The majority of homes are designed by a building designer, ie. a person who has been trained in building design. Many belong to the Building Designers Association which means they are obliged to adhere to the Association's code of ethics, professional standards and professional development requirements. Some Association members are architects but generally building designers are not architects.
The Building Designers Association has offices in every capital city and can supply the names and contact details of their members in your area. Some designers specialise in Environmentally Sustainable Design (ESD) and the Association encourages all members to undertake professional development in ESD.
You can vary the designer's input to suit your needs and budget. They can do everything from just drawing up the plans to creating the whole design concept.
You have expert advice to avoid costly mistakes and simplify the Council's Development Application process.
The designer's charges are usually a set fee according to the work required and can be negotiated before the design is commenced. This makes it easier to contain costs.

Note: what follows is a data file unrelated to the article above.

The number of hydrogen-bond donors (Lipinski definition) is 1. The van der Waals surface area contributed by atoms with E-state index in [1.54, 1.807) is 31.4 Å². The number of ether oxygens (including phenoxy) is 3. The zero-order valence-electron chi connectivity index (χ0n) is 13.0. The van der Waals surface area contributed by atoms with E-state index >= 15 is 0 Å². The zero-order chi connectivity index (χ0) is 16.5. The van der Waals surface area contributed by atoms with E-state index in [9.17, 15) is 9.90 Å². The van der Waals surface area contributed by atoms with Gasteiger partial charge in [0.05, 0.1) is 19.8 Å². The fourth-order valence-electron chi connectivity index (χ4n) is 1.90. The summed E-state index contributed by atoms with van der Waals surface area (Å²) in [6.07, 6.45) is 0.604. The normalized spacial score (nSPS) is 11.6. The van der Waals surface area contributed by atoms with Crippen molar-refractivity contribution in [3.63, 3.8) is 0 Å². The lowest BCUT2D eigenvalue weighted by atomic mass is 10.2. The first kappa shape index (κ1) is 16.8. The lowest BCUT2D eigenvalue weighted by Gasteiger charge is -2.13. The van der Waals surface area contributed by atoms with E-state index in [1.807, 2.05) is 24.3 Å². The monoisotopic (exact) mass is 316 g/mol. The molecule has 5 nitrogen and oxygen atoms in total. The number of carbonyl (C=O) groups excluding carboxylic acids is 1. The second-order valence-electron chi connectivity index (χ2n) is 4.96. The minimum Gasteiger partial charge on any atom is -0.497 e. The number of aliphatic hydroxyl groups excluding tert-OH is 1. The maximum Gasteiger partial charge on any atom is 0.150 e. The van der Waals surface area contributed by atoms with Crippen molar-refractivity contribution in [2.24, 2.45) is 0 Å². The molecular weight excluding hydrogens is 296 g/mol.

Engaging a member of the Building Designers Association provides greater security in terms of the quality of work done.
There are costs involved and the better, more experienced designers may be more expensive to engage.
Typically the designer will work with your ideas to create the final design. If you have little concept of what you really want and are looking for a lot of input from the designer, choose one of the more creative building designers or an architect.
Things to keep in mind
Choose a designer that is experienced in the type of work you are looking for. For example, a designer who draws plans for industrial units is unlikely to succeed at designing your seaside dream home.
Check the designer's past work and discuss your ideas with them before engaging them. Irrespective of their experience and ability, if they don't think along the same lines as you, the design process will be frustrating and ineffective, rather than enjoyable and exciting.